Burma's jailed Nobel Peace Laureate Aung San Suu Kyi hospitalized
More human wrongs from the only sovereign tyranny on Earth with the distinction of imprisoning a Nobel Peace Prize laureate. In a free election in 1990, the people of Burma overwhelmingly chose Aung San Suu Kyi and her party to govern. The military junta ignored the election and has kept Aung San Suu Kyi in prison or under house arrest and incommunicado for ten of the last 17 years.
Please do not travel (even a day trip from Thailand) and spend money in Burma/Myanmar, and if you have any opportunity to boycott any market activity (beware particularly of hardware store hardwoods, insist on knowing their country of origin before you buy) that will benefit the brutal junta, please boycott anything that will benefit the junta.
Notice that the US State Department is demanding Aung San Suu Kyi receive good medical care, but has forgotten to demand that she be freed from house arrest, and has long since forgotten to demand that the election she and her party won install her into office.
Fuck the junta. Free Aung San Suu Kyi. Free Burma.
Saturday 10 June 2006
Myanmar's Suu Kyi
Released From Hospital
Myanmar's pro-democracy leader Aung San Suu Kyi was taken to a hospital Friday with a stomach ailment but her condition has improved and she has returned home, a spokesman for her party said Saturday.
Nyan Win of the National League for Democracy party said that Suu Kyi was taken to hospital on Friday but was returned home after her condition improved.
Anti-government activists in the United States, citing contacts from inside Myanmar, had said Friday that Suu Kyi, the 1991 Nobel peace laureate, had been hospitalized with severe diarrhea.
Thaung Htun, the New York-based U.N. representative for a self-styled Myanmar government in exile, said Suu Kyi was taken to the hospital sometime after 3 p.m. on Thursday after she called her physician because of diarrhea and weakness.
There was no immediate explanation for the discrepancy in dates for her hospital treatment.
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Copyright 2006 Associated Press. All rights reserved.
Friday 9 June 2006 20:28 GMT 21:28 UK
US worried over
Sui Kyi's health
The US has expressed deep concern about reports that Burmese pro-democracy leader Aung San Suu Kyi has been taken to hospital.
A state department spokesman said he could not confirm the reports but urged Burma's military rulers to assure she had any necessary medical assistance.
Ms Suu Kyi has been held since May 2003, and has spent 10 of the last 16 years under house arrest.
Burma recently said she would be held for another year under house arrest.
"We have seen those reports ... We are, of course, very concerned," State Department spokesman Sean McCormack said in Washington.
"We would call upon the Burmese government to provide Aung San Suu Kyi any and all medical assistance that she might need and to do so expeditiously and to ensure her safety during any treatment," he said.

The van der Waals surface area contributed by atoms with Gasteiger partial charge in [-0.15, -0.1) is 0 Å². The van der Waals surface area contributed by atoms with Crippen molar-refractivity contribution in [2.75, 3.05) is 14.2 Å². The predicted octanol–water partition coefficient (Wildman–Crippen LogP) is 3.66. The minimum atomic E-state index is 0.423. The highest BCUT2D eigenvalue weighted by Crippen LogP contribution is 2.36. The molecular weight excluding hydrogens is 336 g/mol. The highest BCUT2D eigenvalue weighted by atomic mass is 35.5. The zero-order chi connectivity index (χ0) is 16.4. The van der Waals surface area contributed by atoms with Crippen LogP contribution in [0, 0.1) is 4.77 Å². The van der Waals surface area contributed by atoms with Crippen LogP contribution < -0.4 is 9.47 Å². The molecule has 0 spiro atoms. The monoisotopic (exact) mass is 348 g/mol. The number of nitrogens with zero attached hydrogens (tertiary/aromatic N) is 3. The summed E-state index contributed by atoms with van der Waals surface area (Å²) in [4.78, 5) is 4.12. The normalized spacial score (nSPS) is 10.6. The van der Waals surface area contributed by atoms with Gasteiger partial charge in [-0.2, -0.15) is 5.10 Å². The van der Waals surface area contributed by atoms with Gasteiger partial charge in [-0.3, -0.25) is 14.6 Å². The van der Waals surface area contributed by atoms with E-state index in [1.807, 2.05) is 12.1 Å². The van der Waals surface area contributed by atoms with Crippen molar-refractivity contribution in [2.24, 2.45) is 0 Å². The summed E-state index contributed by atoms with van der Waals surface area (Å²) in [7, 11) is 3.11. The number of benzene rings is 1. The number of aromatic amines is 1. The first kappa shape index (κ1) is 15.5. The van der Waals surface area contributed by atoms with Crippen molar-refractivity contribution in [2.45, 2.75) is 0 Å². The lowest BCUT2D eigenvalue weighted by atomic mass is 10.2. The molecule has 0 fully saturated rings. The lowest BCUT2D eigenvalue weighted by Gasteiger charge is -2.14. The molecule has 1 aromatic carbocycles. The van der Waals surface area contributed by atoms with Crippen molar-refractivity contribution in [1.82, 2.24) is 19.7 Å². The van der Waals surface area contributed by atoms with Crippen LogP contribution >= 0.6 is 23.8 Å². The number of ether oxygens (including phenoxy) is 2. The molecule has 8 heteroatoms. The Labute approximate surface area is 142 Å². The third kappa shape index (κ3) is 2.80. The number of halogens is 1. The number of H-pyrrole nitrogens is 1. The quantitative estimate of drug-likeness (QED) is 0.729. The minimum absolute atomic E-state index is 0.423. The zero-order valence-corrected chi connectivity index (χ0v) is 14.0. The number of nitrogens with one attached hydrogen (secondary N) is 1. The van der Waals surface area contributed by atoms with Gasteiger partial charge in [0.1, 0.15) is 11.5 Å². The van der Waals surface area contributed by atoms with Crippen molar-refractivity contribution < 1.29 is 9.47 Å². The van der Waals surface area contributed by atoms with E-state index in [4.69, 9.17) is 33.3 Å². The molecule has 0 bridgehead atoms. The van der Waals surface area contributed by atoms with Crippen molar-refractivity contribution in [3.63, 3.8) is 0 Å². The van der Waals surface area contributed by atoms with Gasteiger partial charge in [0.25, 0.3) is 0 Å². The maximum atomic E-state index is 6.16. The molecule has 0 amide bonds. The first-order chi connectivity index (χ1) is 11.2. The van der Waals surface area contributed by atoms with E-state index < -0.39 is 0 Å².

Ms Suu Kyi's National League for Democracy won an overwhelming election victory in 1990.
But the victory was never recognised by the junta, which has ruled the country -- which it calls Myanmar -- since a coup in 1962.
Ms Suu Kyi was awarded the Nobel Peace Prize in 1991, while still under house arrest.
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Friday 9 June 2006 19:04 India Standard Time 14
Suu Kyi detention
extended a year
PA-AN, Myanmar (Reuters) -- Military-ruled Myanmar confirmed on Friday that democracy icon Aung San Suu Kyi's house arrest had been extended for one year.
Police general Khin Yi confirmed the 27 May extension order during a press conference with reporters on a government tour of Karen state.
Information Minister Kyaw Hsan, who also addressed the conference, said there had been talks between Suu Kyi and the junta before her detention was extended.
"Yes, there were," Kyaw Hsan said without giving details of the discussions.
A government source said last month a military official had met the Nobel Peace laureate and discussed conditions for her release, presumably restrictions on her freedom of movement.
"As far as we know, the plan to lift her house arrest became abortive when the talks between the regime representative and her failed," the source said.
Western governments and rights groups have condemned the extended house arrest of Suu Kyi, who was detained in May 2003 after a clash between her supporters and junta backers.
She has been under some form of detention for 10 of the last 17 years.
The United States wants the United Nations Security Council to put pressure on the former Burma to change its policies.
However the U.S. initiative is likely to be strongly opposed by veto-wielding permanent council members China and Russia, as well as by Japan, an elected member that lacks veto power.
Kyaw Hsan said Yangon [Rangoon] would oppose the U.S. campaign with the help of "friendly nations", but he did not identify them.
"Myanmar does not pose any threat to the international community or to any neighbour," he said.
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Copyright © Reuters 2006. All Rights Reserved.